The ability to design and manufacture optical systems with freeform surfaces has received great interest from industry and governmental institutions in recent years because it has been proven to yield an order of magnitude performance increase with no increase in physical size.

The main benefits of freeform optics can be summarized as follows:

  1. Increased compactness: 5X in volume has been demonstrated.
  2. Advanced performance:  Up to a 100 fold increase has been demonstrated.
  3. Lighter weight:  Weight scales with the cube of a linear dimension.
  4. New solution space.

 

This center is uniting three perceptually mature research technologies: optical design, optical fabrication, and optical testing. Two of these areas are in the midst of a true revolution and the third is being challenged to bring the science of optical systems to an entirely new, unexplored region of solutions. In the process, completely new applications for optical systems are emerging. This center provides the synergistic, collaborative working space to bring freeform optical surfaces into the mainstream of optical systems.
 

Research program

Three main thrust areas:

  1. Fundamentals of Freeform Optics: mathematical descriptions of freeform surfaces, aberration theory of systems that depart from rotational symmetry and leverage freeform surfaces, light propagation through freeform optical systems, optical design methods and tools to bridge design to manufacture.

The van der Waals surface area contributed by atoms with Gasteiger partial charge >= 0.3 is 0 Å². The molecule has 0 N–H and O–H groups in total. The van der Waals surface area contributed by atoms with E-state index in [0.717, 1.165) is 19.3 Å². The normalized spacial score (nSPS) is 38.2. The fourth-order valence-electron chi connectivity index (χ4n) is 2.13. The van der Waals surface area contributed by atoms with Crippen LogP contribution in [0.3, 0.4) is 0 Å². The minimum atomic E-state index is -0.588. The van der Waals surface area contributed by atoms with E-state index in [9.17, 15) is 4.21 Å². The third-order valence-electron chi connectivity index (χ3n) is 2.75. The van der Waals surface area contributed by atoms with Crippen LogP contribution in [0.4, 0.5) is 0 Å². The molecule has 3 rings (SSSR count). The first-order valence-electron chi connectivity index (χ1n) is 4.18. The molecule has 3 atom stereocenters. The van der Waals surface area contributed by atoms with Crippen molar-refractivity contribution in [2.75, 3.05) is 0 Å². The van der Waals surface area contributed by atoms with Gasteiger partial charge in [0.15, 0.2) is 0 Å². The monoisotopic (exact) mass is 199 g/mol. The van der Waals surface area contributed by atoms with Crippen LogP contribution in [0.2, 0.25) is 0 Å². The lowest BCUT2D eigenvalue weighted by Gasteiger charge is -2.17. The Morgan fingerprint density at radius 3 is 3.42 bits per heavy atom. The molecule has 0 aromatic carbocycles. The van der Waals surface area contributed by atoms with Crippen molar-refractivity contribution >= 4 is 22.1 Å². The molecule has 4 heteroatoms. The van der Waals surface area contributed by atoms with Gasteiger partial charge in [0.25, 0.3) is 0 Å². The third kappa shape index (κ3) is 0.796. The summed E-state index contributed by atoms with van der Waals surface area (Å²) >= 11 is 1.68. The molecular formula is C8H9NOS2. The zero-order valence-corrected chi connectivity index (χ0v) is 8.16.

2. Advanced Materials for Fabrication and Manufacturing of Freeform Optics:  emerging technologies such as fast-tool servo diamond turning, ultra-precision grinding, and high precision molding require many refinements for low cost, optimal optical quality, and speed of material removal. The approaches must also solve long-standing problems with manufacturing-induced defects and surface artifacts. Emerging technologies such as laser polishing and 3D printing are poised to transform freeform optics manufacturing, including for mass production.
  3. Optical Testing for Freeform Optics:  Optical fabrication is limited by optical metrology.  Freeform optics presents a grand challenge in optical testing to achieve both nanometer accuracy and speed for cost-effective manufacturing.

Special Activities